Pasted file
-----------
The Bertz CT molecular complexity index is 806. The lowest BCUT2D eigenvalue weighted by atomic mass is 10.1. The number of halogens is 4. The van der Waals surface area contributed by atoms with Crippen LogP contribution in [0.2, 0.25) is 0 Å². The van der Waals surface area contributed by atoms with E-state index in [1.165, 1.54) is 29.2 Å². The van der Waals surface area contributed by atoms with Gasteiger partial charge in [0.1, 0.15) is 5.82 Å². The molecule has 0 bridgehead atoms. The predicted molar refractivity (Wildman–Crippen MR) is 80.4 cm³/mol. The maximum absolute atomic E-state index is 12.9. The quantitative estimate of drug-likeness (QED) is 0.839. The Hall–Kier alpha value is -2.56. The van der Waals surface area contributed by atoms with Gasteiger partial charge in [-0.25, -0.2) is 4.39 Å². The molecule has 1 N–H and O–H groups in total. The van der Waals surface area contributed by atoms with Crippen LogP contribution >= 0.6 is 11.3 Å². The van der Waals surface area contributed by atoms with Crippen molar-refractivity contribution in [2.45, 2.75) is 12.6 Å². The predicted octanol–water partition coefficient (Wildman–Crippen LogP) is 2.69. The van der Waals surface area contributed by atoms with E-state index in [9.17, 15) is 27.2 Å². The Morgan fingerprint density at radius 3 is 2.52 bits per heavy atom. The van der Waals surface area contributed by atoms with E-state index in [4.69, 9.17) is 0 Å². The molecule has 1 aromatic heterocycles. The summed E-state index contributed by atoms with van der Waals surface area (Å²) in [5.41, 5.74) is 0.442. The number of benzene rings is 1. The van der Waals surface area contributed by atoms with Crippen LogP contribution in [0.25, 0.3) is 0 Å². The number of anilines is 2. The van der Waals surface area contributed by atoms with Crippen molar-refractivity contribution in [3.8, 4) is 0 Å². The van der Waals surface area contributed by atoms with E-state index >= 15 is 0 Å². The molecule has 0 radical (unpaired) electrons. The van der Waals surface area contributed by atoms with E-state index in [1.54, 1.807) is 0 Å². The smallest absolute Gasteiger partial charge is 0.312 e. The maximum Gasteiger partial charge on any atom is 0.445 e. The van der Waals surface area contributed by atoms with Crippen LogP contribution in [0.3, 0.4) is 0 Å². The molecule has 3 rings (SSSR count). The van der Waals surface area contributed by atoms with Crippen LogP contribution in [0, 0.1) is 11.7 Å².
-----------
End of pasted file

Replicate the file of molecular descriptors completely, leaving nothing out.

The Bertz CT molecular complexity index is 806. The lowest BCUT2D eigenvalue weighted by atomic mass is 10.1. The number of halogens is 4. The van der Waals surface area contributed by atoms with Crippen LogP contribution in [0.2, 0.25) is 0 Å². The van der Waals surface area contributed by atoms with E-state index in [1.165, 1.54) is 29.2 Å². The van der Waals surface area contributed by atoms with Gasteiger partial charge in [0.1, 0.15) is 5.82 Å². The molecule has 0 bridgehead atoms. The predicted molar refractivity (Wildman–Crippen MR) is 80.4 cm³/mol. The maximum absolute atomic E-state index is 12.9. The quantitative estimate of drug-likeness (QED) is 0.839. The Hall–Kier alpha value is -2.56. The van der Waals surface area contributed by atoms with Gasteiger partial charge in [-0.25, -0.2) is 4.39 Å². The molecule has 1 N–H and O–H groups in total. The van der Waals surface area contributed by atoms with Crippen LogP contribution >= 0.6 is 11.3 Å². The van der Waals surface area contributed by atoms with Crippen molar-refractivity contribution in [2.45, 2.75) is 12.6 Å². The predicted octanol–water partition coefficient (Wildman–Crippen LogP) is 2.69. The van der Waals surface area contributed by atoms with E-state index in [9.17, 15) is 27.2 Å². The Morgan fingerprint density at radius 3 is 2.52 bits per heavy atom. The van der Waals surface area contributed by atoms with E-state index in [4.69, 9.17) is 0 Å². The molecule has 1 aromatic heterocycles. The summed E-state index contributed by atoms with van der Waals surface area (Å²) in [5.41, 5.74) is 0.442. The number of benzene rings is 1. The van der Waals surface area contributed by atoms with Crippen LogP contribution in [0.25, 0.3) is 0 Å². The number of anilines is 2. The van der Waals surface area contributed by atoms with Crippen molar-refractivity contribution in [3.8, 4) is 0 Å². The van der Waals surface area contributed by atoms with E-state index >= 15 is 0 Å². The molecule has 0 radical (unpaired) electrons. The van der Waals surface area contributed by atoms with E-state index in [1.54, 1.807) is 0 Å². The smallest absolute Gasteiger partial charge is 0.312 e. The maximum Gasteiger partial charge on any atom is 0.445 e. The van der Waals surface area contributed by atoms with Crippen LogP contribution in [0.3, 0.4) is 0 Å². The molecule has 3 rings (SSSR count). The van der Waals surface area contributed by atoms with Crippen LogP contribution in [0, 0.1) is 11.7 Å².